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Brace up for nature’s fury

Brace up for nature’s fury
Highlights

Andhra Pradesh coast once again faces the threat of yet another fury as the Kyant Cyclone is moving slowly but steadily towards the coast. The state with 974-km coast is vulnerable to cyclones of varying intensity during this period. 

Andhra Pradesh coast once again faces the threat of yet another fury as the Kyant Cyclone is moving slowly but steadily towards the coast. The state with 974-km coast is vulnerable to cyclones of varying intensity during this period.

The state political leadership and administration is well-equipped to handle any such eventuality with its proven record and versatile experience in dealing with such disasters. However, every such situation is likely to throw up new and unforeseen challenges. There is no room for complacency.

An effective communication infrastructure is a pre-requisite for mitigating the disaster effect. Multiple forms of communication network should be pressed into service. A meaningful and effective partnership with media will help in preventing rumour and scaremongering.

Of late, media is also displaying a sense of responsibility while covering disasters. But, lack of credible information coming from official channels compels media to rely on unsubstantiated reports.

One of the critical short-term cyclone disaster mitigation measures is timely warning to the affected population and the officials connected with disaster management. The state government has rightly alerted the administration in the entire coastal belt to be prepared for the worst.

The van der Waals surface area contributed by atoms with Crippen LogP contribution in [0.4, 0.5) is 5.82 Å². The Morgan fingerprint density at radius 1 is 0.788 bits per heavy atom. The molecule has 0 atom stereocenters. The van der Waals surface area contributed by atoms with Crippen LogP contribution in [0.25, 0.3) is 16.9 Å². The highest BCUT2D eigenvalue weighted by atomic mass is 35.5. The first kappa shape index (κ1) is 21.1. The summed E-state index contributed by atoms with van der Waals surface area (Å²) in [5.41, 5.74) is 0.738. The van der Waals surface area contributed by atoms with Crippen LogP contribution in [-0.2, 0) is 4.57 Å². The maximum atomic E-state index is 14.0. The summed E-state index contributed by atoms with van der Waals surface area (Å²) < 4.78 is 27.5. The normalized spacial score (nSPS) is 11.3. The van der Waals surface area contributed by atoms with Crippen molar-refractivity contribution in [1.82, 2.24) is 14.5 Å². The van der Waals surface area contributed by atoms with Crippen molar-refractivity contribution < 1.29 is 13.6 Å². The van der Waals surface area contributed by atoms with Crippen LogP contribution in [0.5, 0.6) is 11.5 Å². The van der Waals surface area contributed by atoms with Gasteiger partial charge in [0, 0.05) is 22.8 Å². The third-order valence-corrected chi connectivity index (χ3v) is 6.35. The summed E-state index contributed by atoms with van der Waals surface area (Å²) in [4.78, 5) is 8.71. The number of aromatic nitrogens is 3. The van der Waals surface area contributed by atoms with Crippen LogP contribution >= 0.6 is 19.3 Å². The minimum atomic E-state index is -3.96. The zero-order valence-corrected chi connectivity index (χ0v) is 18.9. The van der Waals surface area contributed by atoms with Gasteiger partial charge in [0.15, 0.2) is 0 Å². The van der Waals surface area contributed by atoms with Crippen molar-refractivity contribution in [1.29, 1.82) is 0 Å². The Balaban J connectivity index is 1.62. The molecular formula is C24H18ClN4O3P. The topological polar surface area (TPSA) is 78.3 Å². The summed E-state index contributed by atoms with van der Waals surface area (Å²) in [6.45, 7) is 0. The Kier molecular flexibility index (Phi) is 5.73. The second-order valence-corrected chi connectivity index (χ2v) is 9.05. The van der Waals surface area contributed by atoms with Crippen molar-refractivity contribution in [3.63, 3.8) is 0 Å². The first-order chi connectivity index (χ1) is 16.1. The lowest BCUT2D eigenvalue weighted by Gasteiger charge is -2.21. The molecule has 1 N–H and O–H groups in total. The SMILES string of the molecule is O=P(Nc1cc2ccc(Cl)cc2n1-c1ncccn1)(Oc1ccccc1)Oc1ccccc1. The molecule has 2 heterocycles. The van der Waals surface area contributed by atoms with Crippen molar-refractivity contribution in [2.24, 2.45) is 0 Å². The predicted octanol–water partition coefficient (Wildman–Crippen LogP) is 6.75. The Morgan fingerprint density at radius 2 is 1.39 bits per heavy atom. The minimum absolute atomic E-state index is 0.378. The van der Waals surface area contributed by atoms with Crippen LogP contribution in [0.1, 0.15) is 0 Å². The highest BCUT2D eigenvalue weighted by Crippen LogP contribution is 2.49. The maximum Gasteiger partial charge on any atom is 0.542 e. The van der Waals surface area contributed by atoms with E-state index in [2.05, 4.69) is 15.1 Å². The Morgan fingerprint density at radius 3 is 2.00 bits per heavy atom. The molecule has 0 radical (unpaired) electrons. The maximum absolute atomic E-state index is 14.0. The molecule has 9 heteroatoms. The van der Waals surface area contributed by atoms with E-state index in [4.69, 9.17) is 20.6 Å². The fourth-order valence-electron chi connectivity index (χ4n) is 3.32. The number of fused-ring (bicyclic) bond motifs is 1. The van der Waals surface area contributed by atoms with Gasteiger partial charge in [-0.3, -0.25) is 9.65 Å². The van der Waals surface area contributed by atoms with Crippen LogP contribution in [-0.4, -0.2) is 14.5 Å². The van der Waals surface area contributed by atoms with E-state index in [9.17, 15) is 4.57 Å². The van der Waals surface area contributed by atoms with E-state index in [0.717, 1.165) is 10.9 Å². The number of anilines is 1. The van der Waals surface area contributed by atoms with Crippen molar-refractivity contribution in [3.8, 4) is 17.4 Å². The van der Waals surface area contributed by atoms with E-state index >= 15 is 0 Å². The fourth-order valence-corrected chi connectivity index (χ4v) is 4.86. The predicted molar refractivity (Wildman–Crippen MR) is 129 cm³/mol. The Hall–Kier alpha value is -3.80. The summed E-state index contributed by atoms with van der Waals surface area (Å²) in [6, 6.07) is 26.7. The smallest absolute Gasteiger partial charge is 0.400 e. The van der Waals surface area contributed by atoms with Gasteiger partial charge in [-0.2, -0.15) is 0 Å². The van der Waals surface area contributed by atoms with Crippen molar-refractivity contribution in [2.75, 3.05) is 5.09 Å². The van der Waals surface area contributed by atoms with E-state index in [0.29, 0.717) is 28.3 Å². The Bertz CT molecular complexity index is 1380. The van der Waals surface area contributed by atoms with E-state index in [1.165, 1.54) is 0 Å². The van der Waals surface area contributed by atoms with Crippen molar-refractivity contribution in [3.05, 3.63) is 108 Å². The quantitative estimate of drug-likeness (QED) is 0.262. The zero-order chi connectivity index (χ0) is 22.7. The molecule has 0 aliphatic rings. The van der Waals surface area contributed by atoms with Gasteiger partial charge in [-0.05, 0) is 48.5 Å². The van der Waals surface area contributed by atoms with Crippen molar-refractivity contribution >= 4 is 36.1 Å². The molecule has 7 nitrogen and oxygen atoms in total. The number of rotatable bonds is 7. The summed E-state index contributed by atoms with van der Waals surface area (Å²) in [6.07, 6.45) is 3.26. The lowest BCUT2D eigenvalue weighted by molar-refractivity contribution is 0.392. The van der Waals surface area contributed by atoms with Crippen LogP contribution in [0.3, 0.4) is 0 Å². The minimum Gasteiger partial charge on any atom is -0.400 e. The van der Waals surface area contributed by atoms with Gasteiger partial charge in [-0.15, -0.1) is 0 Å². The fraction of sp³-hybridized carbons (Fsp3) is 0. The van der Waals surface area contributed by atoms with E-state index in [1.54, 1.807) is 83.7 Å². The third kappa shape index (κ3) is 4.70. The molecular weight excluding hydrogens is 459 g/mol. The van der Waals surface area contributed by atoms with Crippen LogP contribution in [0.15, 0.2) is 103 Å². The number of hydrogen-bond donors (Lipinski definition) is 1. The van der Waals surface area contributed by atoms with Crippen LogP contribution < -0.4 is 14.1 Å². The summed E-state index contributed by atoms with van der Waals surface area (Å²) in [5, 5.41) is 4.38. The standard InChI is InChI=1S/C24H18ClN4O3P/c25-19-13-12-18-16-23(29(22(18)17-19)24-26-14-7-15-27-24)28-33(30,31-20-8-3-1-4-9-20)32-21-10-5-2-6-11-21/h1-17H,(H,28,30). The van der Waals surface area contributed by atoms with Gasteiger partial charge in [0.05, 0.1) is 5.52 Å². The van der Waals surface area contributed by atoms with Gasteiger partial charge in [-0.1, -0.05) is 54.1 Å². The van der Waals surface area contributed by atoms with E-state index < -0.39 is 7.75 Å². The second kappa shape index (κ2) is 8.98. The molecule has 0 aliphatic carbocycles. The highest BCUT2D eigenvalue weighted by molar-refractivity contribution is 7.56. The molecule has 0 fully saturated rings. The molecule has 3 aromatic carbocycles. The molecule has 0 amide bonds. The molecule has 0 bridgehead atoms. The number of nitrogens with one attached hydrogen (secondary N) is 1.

User-specific timely warnings issued by the Met department to various users like government agencies, ports, fishermen, merchant navy, media, farmers, general public, etc., should be properly and effectively shared. Such last-mile communication connectivity is vital for cyclone preparedness.

An important aspect of cyclone risk reduction is to ensure availability of adequate numbers of shelters, community centres/school buildings, places of worship, etc., which can be utilised for moving people from vulnerable areas to safety.

Besides this, the structural safety of various lifeline infrastructure such as roads/culverts/bridges, communication and transmission towers, power houses, water towers and hospitals should be ensured, so that the communication system at all levels remains useable, electricity and water supply systems do not break down and adequate medical attention is possible.

Quality relief supplies should immediately be rushed to vulnerable locations as cyclone onset can disturb transport network. The urgent task is to be ready with essential food supplies, drinking water, life-saving medicines, etc. The official machinery should be geared up to implement standard operating procedures as cyclone management cannot always respect bureaucratic hierarchy.

In case of cyclone hitting the coast, leaving a trail of destruction, the immediate task should be restoration of infrastructural facilities like road, power, communication etc. Procurement of men and materials for the restoration of infrastructural works should be taken up on a war-footing.

Supply chain efficiency has to be augmented to prevent hindrances in rushing relief supplies and preventing hoarding of essential supplies.

India has been witnessing a wave of philanthropy during such disasters. Any cyclone of greater intensity is obviously beyond the reach of government machinery. But, proper networking with private sector and civil society organisations could be of immense help to channelise the relief work for optimal impact.

Many such guidelines issued by the National Disaster Management Authority (NDMA) and other agencies deeply engaged in cyclone mitigation effort should be meticulously adhered to. Meanwhile, let us all hope that such a natural disaster is averted.

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